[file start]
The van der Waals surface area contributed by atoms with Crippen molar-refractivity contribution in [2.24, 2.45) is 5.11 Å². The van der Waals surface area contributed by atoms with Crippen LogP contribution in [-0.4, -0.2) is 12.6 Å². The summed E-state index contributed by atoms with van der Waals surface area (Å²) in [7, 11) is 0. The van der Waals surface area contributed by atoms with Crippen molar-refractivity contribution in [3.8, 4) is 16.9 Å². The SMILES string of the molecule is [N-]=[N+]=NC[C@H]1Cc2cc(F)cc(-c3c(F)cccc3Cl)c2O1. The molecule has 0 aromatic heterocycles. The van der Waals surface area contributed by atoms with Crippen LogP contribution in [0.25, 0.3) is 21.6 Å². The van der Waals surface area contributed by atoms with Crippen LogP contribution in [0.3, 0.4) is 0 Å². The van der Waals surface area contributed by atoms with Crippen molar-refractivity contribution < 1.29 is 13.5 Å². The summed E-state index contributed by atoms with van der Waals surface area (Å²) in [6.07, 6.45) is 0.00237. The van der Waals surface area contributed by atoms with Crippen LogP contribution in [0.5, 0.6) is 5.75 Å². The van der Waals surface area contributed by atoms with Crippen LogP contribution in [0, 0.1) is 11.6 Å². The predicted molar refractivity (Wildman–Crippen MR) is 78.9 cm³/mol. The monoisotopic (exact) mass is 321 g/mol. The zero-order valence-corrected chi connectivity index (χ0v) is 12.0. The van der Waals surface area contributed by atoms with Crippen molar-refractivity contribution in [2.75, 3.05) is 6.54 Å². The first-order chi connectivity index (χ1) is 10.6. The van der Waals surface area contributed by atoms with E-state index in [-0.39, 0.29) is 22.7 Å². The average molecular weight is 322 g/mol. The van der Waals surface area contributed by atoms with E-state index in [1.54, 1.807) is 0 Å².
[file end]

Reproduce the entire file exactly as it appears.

The van der Waals surface area contributed by atoms with Crippen molar-refractivity contribution in [2.24, 2.45) is 5.11 Å². The van der Waals surface area contributed by atoms with Crippen LogP contribution in [-0.4, -0.2) is 12.6 Å². The summed E-state index contributed by atoms with van der Waals surface area (Å²) in [7, 11) is 0. The van der Waals surface area contributed by atoms with Crippen molar-refractivity contribution in [3.8, 4) is 16.9 Å². The SMILES string of the molecule is [N-]=[N+]=NC[C@H]1Cc2cc(F)cc(-c3c(F)cccc3Cl)c2O1. The molecule has 0 aromatic heterocycles. The van der Waals surface area contributed by atoms with Crippen LogP contribution in [0.25, 0.3) is 21.6 Å². The van der Waals surface area contributed by atoms with Crippen LogP contribution in [0.3, 0.4) is 0 Å². The van der Waals surface area contributed by atoms with Crippen molar-refractivity contribution < 1.29 is 13.5 Å². The summed E-state index contributed by atoms with van der Waals surface area (Å²) in [6.07, 6.45) is 0.00237. The van der Waals surface area contributed by atoms with Crippen LogP contribution in [0.5, 0.6) is 5.75 Å². The van der Waals surface area contributed by atoms with Crippen LogP contribution in [0, 0.1) is 11.6 Å². The predicted molar refractivity (Wildman–Crippen MR) is 78.9 cm³/mol. The monoisotopic (exact) mass is 321 g/mol. The zero-order valence-corrected chi connectivity index (χ0v) is 12.0. The van der Waals surface area contributed by atoms with Crippen molar-refractivity contribution in [2.75, 3.05) is 6.54 Å². The first-order chi connectivity index (χ1) is 10.6. The van der Waals surface area contributed by atoms with E-state index in [-0.39, 0.29) is 22.7 Å². The average molecular weight is 322 g/mol. The van der Waals surface area contributed by atoms with E-state index in [1.54, 1.807) is 0 Å².